- Cyan Banister, partner at Peter Thiel’s venture fund Founders Fund, is helping organize a mass protest in solidarity with protesters in Hong Kong at Golden State Warriors games in San Francisco.
- The blue and yellow shirts are meant to blend in with the team’s colors, she said, in hopes that the NBA will air them in game coverage and in the arena during the game.
- The team, which relocated to San Francisco this season, is owned by a wide range of Silicon Valley VCs and tech leaders.
- Banister called on other tech leaders, like Salesforce CEO Marc Benioff, to speak up in support of the protesters, but said that many are hesitant to do so because they have business interests in China or have taken direct investment from the Chinese government.
- According to Banister, this is only the beginning and won’t be enough for Silicon Valley to sever ties with China. She compared the relationship to that of Saudi Arabia, and pointed to the fact that few if any VCs and tech firms severed ties with the nation following the murder of Washington Post journalism Jamal Khashoggi.
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When Silicon Valley tunes in to the Golden State Warriors game on Saturday, Cyan Banister hopes they notice some Mandarin among the blue and gold team merch.
The Founders Fund partner has helped organize a mass protest in solidarity with Hong Kong protesters, and she’s tired of the biggest names in tech sitting on the sidelines.
Along with her friend Lee Bishop, she will distribute up to 2,000 shirts starting at 2:30 p.m. outside the Warriors’ new Chase Center in San Francisco’s Mission Bay neighborhood. The team is partially owned by several tech leaders and prominent VCs, but Banister told Business Insider that more in Silicon Valley aren’t doing enough in support of what she called a mass human rights violation in Hong Kong.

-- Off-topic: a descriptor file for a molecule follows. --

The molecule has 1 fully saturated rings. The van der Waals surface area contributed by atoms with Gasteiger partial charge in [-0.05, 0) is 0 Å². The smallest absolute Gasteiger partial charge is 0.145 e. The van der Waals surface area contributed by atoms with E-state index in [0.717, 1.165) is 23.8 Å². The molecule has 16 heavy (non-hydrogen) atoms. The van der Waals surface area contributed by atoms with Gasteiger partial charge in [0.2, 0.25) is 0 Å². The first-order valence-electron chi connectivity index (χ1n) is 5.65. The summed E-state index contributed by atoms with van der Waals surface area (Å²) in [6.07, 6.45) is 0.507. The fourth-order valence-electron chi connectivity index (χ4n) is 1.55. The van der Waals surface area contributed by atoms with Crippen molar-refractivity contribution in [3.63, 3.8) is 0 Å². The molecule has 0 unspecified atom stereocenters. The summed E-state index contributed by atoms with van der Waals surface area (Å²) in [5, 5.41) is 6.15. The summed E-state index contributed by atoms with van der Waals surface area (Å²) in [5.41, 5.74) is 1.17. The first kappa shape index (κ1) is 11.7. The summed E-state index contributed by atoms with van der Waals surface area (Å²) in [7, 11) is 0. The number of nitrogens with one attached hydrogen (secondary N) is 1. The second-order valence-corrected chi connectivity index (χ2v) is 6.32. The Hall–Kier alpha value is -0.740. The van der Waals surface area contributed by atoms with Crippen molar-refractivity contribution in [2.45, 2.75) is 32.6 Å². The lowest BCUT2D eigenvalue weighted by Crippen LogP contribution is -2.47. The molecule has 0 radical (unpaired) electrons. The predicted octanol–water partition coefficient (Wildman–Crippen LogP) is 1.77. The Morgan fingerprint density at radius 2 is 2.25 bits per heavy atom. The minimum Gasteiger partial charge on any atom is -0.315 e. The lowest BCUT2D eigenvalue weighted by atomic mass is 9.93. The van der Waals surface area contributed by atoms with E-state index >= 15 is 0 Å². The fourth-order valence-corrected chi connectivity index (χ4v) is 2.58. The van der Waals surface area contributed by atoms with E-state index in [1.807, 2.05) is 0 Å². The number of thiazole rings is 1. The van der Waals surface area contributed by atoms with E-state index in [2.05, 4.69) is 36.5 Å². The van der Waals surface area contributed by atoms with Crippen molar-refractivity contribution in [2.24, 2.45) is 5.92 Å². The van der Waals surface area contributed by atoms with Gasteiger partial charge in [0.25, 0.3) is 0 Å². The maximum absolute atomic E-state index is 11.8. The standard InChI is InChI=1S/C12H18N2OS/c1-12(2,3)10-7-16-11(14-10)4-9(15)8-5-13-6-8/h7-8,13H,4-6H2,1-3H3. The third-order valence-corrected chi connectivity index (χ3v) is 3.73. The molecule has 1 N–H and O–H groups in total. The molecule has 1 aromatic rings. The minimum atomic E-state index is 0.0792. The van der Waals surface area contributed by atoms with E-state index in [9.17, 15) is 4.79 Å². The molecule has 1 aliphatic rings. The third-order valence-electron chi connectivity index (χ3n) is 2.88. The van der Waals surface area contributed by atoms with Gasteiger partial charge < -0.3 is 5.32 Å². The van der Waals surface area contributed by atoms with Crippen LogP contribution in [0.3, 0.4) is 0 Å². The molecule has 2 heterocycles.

“I think the people that are the most vocal in this city, in San Francisco, are some of the most silent in this issue,” Banister told Business Insider. “Where is Marc Benioff? This is built into the pledge of his company, to help with these issues around the world, and he’s quiet.”
In a global economy, it’s hard to ignore the business impact of speaking up, she said. Banister acknowledges that she may not be allowed in China again, or that some of the companies she works with may be penalized or banned in the country as retaliation for speaking out. The biggest retaliation Banister was concerned about, she said, was whether or not the team would cancel her season tickets, but she figured that would be the least of it, if she didn’t speak up when others in tech have remained silent.
“China has invested billions of dollars into these companies,” Banister said. “It’s the same as people not speaking out against Saudi Arabia. It makes it really hard for people to admit that to be where they are they’ve taken some questionable money.”
No one in Silicon Valley is immune, she said. Raising a fund is difficult, and even more so when money is as cheap as it is now. So when a benefactor comes in with a giant check, many funds and startups are more than eager to cash it. But it becomes problematic when an industry and a city known for progressive inclinations remain silent on something as important as this, Banister said.
“I think its going to take something bigger to get people’s attention,” Banister said. “This is just the beginning. A dismembered journalist didn’t stop people from working with Saudi Arabia.”
But as fed-up as Banister is with tech’s leadership, she is encouraged by the outpouring of donations and event volunteers that have put a lot on the line to stand with her.
“This isn’t about hating the NBA or basketball,” Banister told Business Insider. “This is about hating what is going on with the cost of our freedoms as individuals and patrons of the NBA. This is more of a statement of, ‘yes we are fans, but enough is enough.'”
Banister is referring to what she called a “kerfuffle,” for lack of a better word, between the NBA and the Chinese government following a tweet sent by Houston Rockets general manager Daryl Morey in support of the Hong Kong protests.
Banister herself is putting those season tickets to use. On Saturday’s game, she will be courtside in what she described as “incredibly loud” Warriors gear to cheer on her team. The cameras, the jumbotron, and the well padded seatmates around her won’t be able to ignore the Mandarin on her shirt.